Since the current authorities do not enjoy legitimacy in the east, especially in Donetsk/Lugansk, using force now is a pretty stupid idea. Especially since the local siloviki have either defected, or are apathetic. I suppose Kiev can still use units from the far west or mercenaries, but that would be doubling down on the stupid. Let them occupy administrative buildings for the time being, while painting them as foreign agents who don’t represent the will of the people (which is, again, what is actually being done). Administrative functions can be moved elsewhere for the time being. Absolutely no fire orders to avoid giving Moscow any kind of excuse for more overt intervention. Take solace in the fact that, at least before February, the opinion polls showed that no more than a third of Donetsk residents – the most seccesionist province – actually wanted full independence/merging with Russia. In the meantime, all efforts should be focused on stabilizing the economy. If that doesn’t happen – worse, if Crimea flourishes against this backdrop – then Kiev might have to deal with a Maidan 3.0 before too long, and not in the east but on the streets of the capital itself. How to stabilize the economy? Short of the EU/US putting their money where their mouth is, it will have to open up serious discussions with Russia. And this will require concessions. You might not think that fair, but it’s a fact. At least for the time being, promise to halt EU integration, and pointedly ignore Crimea (don’t accept it as Russian, but also don’t make scenes about it). Yes, this will enrage the Maidan, but unless I seriously underestimate Right Sector’s power, the caretaker government should survive long enough to run the elections and hand the Presidency to Poroshenko.

Once that is done, and full control over the country is regained as the effects of cadre replacements make themselves felt, promises made before can be broken (they can say they were made under duress, and/or that they were made by Turchinov, and Poroshenko is another Preisdent). As Kolomoysky said, “Promise the scum everything, then hang them.”

Was Crimea Worth It?

Reprinted from Facebook (2018/02/14):

Was Crimea worth it? [editorial tone – neutral/objective]

Pros
* Secures major Black Sea naval base; Ukraine no longer able to link it to gas discounts.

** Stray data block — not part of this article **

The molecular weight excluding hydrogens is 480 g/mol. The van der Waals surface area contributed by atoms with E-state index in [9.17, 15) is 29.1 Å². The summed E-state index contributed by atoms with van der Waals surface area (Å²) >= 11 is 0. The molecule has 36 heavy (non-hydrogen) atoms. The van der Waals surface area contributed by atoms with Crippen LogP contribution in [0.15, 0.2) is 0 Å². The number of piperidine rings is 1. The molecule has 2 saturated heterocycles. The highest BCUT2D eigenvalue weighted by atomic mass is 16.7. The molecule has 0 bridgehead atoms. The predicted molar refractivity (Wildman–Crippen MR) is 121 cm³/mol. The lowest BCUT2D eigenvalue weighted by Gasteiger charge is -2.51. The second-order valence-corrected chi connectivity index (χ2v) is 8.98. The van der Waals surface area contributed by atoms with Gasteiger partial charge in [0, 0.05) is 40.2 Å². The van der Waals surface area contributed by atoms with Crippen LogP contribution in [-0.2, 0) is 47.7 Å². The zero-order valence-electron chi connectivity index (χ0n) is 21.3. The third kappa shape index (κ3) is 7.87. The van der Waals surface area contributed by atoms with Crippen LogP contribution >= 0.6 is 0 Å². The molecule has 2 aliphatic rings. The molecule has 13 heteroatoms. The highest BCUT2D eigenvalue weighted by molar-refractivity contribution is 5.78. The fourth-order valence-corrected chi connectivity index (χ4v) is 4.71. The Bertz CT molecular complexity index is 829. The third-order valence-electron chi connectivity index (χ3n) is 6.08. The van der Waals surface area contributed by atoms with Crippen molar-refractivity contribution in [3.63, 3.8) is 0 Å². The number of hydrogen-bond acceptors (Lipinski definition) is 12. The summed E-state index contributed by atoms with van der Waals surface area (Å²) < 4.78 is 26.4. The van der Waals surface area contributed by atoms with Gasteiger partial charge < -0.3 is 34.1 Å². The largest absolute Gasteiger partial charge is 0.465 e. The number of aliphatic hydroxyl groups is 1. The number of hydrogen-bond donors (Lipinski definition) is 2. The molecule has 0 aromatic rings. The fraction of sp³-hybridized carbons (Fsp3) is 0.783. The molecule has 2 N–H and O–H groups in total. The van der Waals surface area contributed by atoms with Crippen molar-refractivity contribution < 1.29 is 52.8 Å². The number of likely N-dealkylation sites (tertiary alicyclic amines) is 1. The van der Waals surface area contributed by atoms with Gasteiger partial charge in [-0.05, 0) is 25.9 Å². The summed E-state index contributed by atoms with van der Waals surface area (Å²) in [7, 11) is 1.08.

* Demonstration that Russia still counts to putsch leaders, pro-Russia elements in S/E Ukraine, and the West. From a realist, non-sentimental perspective, it’s better to be feared than laughed at.
* Massive surge in popularity for Putin and national unity.
* Has confirmed a fundamental wedge between the West and the “Rest”/BRICS on global politics. In particular, both China and India have tacitly supported Russia’s position.

Uncertain
* If it succeeds, it will serve as a beocon on the hill for Ukrainians. (In the same way that “free” and “democratic” Ukraine was supposed to serve as a beacon on the hill for Russians tiring of Putin’s authoritarianism, though that didn’t quite work out). If it fails, of course, it will create the opposite effect. But I think the former is likelier than the latter.
* Western sanctions are fairly moderate for now, mostly touching just a part of the elites. Arguably, some of these will actually have positive effects, with Russia forced to accelerate economic ties with East Asia and to lessen its dependence on Western institutions (e.g. a national payments system independent of Visa/Mastercard).

Cons
* Russia loses any talking points it might have had as a strict adherent to international law (but this wasn’t worth much in the first place). Ukrainians have become less positive towards Russia; in particular, support for NATO accession, always low, has recently soared. It’s unclear whether this is temporary or permanent. Considering the economic and political straits Ukraine is in, one strongly suspects that the Crimea/Russia issue will quickly move from the forefront in the next few months.
* Pundits might talk of Russia “winning Crimea, but losing Ukraine.” I disagree. Ukraine, at least as a unitary whole, was lost on February 22.
* Kicked out of G8, freeze on OECD accession, NATO cooperation – negative but of marginal import.
* Deficit territory in fiscal terms (but irrelevant in the big picture).

Overall
I think that this all adds up to a big overall plus. True, assigning different weights to these factors could move it down to a minor plus or a even a neutral position, but I just don’t see how one could possibly pass it off as a strategic error or blunder.

Navalny and Sanctions

Reprinted from Facebook (2018/02/14):

While Gorbachev supports Crimea’s return, Navalny is helping the EU to compile sanctions on those who made it possible (http://www.alde.eu/uploads/media/Crimea_list_FBK_ALDE.pdf).

All ideology aside, I really do think that this marks the end of him as a serious politician. (Note that I say this as someone who unlike most pro-Putinists predicted he’d get a high result in the Moscow elections).

Reprinted from Facebook (2018/02/14):

Couple of quick notes:

(1) Agree with Alexander Mercouris that the US bought into its own propaganda of “Putin’s billions” and has visa banned/frozen the assets of Timchenko, Gunvor, Kovalchuk, Rotenbergs, and other businessmen seen as close to Putin. Looks like its following the lead of its media and Navalny on these matters.